MINNEAPOLIS – Jury selection continued Wednesday in the trial of former Minneapolis police officer Derek Chauvin in a case that rocked the country and spurred worldwide protests after George Floyd’s death.
The court continued hearing from more potential jurors, questioning them about their knowledge of the case, the protests and Floyd’s death and asking whether they could set aside any existing opinions to serve impartially.
The proceedings were partially disrupted after the Minnesota Supreme Court rejected an appeal by Chauvin, which could result in him facing an additional murder charge in Floyd’s death.
Thus far, fivejurors have been chosen: four men, one woman. A few seemed eager; others fearful, some expressing safety concerns about serving on such a high-profile and divisive case, especially if their identity became public.
Chauvin is charged with second-degree murder and manslaughter in the death of Floyd in May. Prosecutors contend Floyd, 46, was killed by Chauvin’s knee, compressed against Floyd’s neck for more than 9 minutes while he was handcuffed and pinned to the pavement.
Three weeks have been set aside to choose the jury. Opening statements are scheduled for March 29.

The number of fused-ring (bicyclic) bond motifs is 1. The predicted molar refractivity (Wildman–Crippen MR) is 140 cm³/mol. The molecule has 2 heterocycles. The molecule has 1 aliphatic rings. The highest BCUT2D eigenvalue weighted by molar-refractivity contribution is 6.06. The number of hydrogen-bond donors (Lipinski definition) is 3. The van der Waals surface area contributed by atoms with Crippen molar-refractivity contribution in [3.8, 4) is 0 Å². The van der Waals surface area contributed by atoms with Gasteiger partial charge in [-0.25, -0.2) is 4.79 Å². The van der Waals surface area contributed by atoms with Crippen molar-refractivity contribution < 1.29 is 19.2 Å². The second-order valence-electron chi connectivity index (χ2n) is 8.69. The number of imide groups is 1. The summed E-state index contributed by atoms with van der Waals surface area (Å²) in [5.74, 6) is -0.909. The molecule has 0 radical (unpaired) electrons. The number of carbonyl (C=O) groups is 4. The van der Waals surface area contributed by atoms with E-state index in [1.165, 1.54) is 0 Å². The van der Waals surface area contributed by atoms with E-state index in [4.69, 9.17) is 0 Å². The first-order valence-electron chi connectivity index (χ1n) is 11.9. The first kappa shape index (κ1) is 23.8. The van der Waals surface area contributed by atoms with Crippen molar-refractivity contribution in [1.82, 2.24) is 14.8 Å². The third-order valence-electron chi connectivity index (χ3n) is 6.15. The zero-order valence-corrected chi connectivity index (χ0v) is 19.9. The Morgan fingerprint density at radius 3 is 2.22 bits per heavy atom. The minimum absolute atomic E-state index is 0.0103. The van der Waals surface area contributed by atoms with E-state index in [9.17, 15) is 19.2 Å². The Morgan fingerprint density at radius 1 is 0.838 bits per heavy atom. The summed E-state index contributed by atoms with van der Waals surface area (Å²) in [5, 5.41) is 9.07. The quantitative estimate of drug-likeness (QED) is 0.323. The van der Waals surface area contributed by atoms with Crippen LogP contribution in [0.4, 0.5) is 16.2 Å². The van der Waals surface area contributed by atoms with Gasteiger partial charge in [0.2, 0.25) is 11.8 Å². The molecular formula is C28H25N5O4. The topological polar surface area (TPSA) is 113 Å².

- A total of five jurorshave been chosen to serve thus far. They include a Black man who immigrated to the U.S. from Africa, three white men and a woman of color. They were each vetted about whether they’d seen the footage of Chauvin restraining Floyd, their perception of police officers and various advocate groups, such as Black Lives Matter and Blue Lives matter.
- Hennepin County District Judge Peter Cahill and lawyers asked potential jurors about their previous knowledge of the case, whether they’ve seen it on the news and how they responded to a 13-page questionnaire.
- Lawyers started the day discussing several potential issues ahead of the trial, from descriptions of Floyd’s character to the potential for prosecutors to paint officers with the Minneapolis Police Department as being part of a conspiracy to back a fellow officer.
The USA TODAY Network will be bringing you live coverage of the Derek Chauvin trial. Refresh this page updates. Follow our team of reporters on Twitter here. For news delivered to your inbox, sign up for the Daily Briefing newsletter.
Minn. Supreme Court denies appeal, could result in Chauvin facing additional murder charge